Mesoamerican Mythology - Common Characteristics of Mesoamerican Culture - Political and Religious Art

Political and Religious Art

See also: Maya art

Mesoamerican artistic expression was conditioned by ideology and generally related to focusing on themes of religion and/or sociopolitical power. This is largely based on the fact that most works that survived the Spanish conquest were public monuments. These monuments were typically erected by rulers who sought to visually legitimize their sociocultural and political position; by doing so, they intertwined their lineage, personal attributes and achievements, and legacy with religious concepts. As such, these monuments were specifically designed for public display and took many forms, including stele, sculpture, architectural reliefs, and other types of architectural elements (e.g., roofcombs). Other themes expressed include tracking time, glorifying the city, and veneration of the gods—all of which were tied to explicitly aggrandizing the abilities and the reign of the ruler who commissioned the artwork.

Other pre-Hispanic art was produced for inner, rather than outward, meaning. Its value relates not so much in what it visually depicts, but rather to what it represents. Earthenware (ceramic vessels) are an example of this type of artistic expression, and were symbolic due to the origin of their source material; they were often in burial rituals and as the invisible faces of statues.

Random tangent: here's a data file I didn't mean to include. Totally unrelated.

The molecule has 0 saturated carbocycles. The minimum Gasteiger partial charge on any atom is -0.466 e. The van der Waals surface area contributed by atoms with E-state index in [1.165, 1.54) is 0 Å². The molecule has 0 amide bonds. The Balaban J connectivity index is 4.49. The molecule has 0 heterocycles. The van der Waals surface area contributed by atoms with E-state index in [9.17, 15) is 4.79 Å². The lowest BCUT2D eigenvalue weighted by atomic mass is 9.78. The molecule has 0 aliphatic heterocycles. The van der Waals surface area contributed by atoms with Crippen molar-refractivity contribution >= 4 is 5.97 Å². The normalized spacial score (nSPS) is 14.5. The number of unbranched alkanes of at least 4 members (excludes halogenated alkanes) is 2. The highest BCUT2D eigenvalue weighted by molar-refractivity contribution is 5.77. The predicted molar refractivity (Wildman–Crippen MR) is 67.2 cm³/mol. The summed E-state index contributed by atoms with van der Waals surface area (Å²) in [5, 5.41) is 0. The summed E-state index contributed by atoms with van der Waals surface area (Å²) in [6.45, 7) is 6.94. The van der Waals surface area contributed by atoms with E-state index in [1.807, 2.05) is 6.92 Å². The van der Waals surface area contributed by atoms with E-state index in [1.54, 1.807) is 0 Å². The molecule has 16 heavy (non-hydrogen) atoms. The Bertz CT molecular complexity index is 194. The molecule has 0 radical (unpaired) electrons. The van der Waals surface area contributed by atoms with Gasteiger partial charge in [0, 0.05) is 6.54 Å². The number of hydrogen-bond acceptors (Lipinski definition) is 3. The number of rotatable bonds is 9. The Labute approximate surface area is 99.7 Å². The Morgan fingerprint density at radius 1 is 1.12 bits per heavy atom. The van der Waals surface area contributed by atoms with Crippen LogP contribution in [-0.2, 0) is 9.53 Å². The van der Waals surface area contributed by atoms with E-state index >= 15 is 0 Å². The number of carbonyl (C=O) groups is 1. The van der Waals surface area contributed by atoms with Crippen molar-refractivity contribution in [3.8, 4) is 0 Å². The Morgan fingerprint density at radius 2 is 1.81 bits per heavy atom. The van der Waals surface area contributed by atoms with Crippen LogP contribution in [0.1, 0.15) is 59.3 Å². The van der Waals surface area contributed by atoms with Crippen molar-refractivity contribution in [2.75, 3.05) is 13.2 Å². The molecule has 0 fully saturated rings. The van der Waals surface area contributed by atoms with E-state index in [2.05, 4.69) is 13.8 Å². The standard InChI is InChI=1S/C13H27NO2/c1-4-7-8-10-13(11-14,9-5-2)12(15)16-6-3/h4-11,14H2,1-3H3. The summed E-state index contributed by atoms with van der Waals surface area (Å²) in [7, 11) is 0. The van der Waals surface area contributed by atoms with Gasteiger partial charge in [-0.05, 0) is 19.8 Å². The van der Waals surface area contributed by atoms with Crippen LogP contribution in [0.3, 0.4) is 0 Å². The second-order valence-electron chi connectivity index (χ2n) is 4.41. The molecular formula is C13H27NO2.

Read more about this topic:  Mesoamerican Mythology, Common Characteristics of Mesoamerican Culture

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Famous quotes containing the words art, political and/or religious:

    Abused as we abuse it at present, dramatic art is in no sense cathartic; it is merely a form of emotional masturbation.... It is the rarest thing to find a player who has not had his character affected for the worse by the practice of his profession. Nobody can make a habit of self-exhibition, nobody can exploit his personality for the sake of exercising a kind of hypnotic power over others, and remain untouched by the process.
    Aldous Huxley (1894–1963)

    My political enemies I can freely forgive; but as for who abused me when I was serving my country in the field, and those who attacked me for serving my country—Doctor, that is a different case.
    Andrew Jackson (1767–1845)

    Good religious men, with the love of men in their hearts, and the means to pay their toll in their pockets.
    Henry David Thoreau (1817–1862)